They don’t expect to have it against Lewis Hamilton this weekend at the Russian Grand Prix.

The long straights in Sochi suit Mercedes, which has won all three races to date around Olympic Park.

With two wins from three races, Vettel is seven points ahead of Hamilton in the standings, but expects that lead to come under pressure from the Mercedes drivers on Sunday.

“On paper, it’s a very, very strong circuit for them,” Vettel said. “A lot of straights, a power-sensitive circuit, so we’ll see, but there’s also a lot of corners where I believe last year already the (Ferrari) car was very good.”

Vettel’s wins in Australia and last time out in Bahrain have already disrupted the Mercedes dominance of the previous three seasons. Turning those promising signs into a serious title challenge over the remaining 17 races is a different proposition.

“We had a great start, yes. We’re very happy about it, yes. But have we, you know, achieved anything yet? No,” said Vettel, a four-time champion with his previous team Red Bull. “Head down and full steam for this race.”

Hamilton said he was hoping for a “counterattack” in Russia, but warned that Mercedes’ history of dominance in Sochi doesn’t mean an easy win is on the cards.

“If we win, it’s going to be earned, and we’re here to earn it,” he said. “We’re just going to have to drive the socks off the car.”

Hamilton and Vettel have beaten their respective teammates Valtteri Bottas and Kimi Raikkonen in all three races this season. As the title race takes shape, Bottas and Raikkonen face being forced to sacrifice their own opportunities to help a more successful teammate’s title chances.

When Mercedes teammates Hamilton and Nico Rosberg fought for last year’s title with other teams far behind, letting them fight it out on the track carried less of a risk. In 2017, Ferrari and Mercedes know that if one of their drivers fights his teammate, it could allow the other team to steal valuable points.

Raikkonen, a former champion who hasn’t won a race since 2013, said he’d help Vettel’s title hopes “if it comes to that at the end of the year,” but doesn’t see himself as No. 2. Vettel said it was too early in the season to talk team orders.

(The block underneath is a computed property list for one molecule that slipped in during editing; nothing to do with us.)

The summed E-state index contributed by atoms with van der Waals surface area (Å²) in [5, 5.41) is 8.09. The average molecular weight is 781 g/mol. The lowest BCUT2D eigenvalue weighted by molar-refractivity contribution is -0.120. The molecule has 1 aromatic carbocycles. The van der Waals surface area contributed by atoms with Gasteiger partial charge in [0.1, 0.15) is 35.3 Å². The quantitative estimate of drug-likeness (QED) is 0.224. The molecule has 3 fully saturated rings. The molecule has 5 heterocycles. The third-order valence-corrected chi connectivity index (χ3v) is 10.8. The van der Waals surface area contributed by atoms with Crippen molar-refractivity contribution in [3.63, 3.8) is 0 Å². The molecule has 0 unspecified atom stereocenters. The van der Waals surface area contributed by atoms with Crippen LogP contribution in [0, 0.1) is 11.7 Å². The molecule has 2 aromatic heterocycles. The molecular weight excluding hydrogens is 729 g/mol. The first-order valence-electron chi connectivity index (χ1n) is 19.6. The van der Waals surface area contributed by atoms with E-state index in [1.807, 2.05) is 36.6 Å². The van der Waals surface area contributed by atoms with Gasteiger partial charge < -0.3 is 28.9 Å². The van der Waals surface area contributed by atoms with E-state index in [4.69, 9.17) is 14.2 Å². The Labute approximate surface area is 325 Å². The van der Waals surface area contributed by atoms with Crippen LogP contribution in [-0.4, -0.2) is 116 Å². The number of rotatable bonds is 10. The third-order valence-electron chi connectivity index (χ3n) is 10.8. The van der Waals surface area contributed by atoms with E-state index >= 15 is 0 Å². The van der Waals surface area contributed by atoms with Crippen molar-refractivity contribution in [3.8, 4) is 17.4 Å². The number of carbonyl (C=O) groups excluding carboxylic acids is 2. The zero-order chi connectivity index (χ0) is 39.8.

At Mercedes, there’s a stark contrast between Bottas and Rosberg, who had a fierce rivalry with Hamilton for years before winning the 2016 title and promptly retiring.

“Our job is to get maximum points (for the team). If I’m ordered to move over, I will,” Bottas said. “But I’m working to make sure I’m not in that position.”

No fan of team orders, Hamilton said Mercedes will order one of its drivers to let the other pass only in “special circumstances,” but added: “Our approach is, the team needs to win.”

Bottas was ordered to let Hamilton, who was on fresher tires, pass in Bahrain so that the British driver could attack Vettel.

“Whilst it was very tough for him, he was a great gentleman about it,” Hamilton said, adding he’d have done the same for Bottas if ordered to.

The Finn admitted he’s still learning how to get the most out of the car after joining Mercedes in January at short notice when Rosberg announced his retirement.

“It’s all about fine details in the fight between us and Ferrari and obviously it’s also very close between teammates as well, so every little bit helps,” Bottas said. “These 100 days, I’ve never in my life learned so much.”

The only team capable of challenging Mercedes and Ferrari so far is Red Bull, which showed its potential with third in China for Max Verstappen.

However, reliability has stopped Red Bull gathering much momentum, with brake failure for Verstappen at the last race in Bahrain, and a fuel pressure issue for Daniel Ricciardo in Australia.

Ricciardo said he’s hoping for “a bit of a bullet” when promised upgrades arrive at the next race in Spain. That could make the championship a “three-way fight” with Ferrari and Mercedes, he added.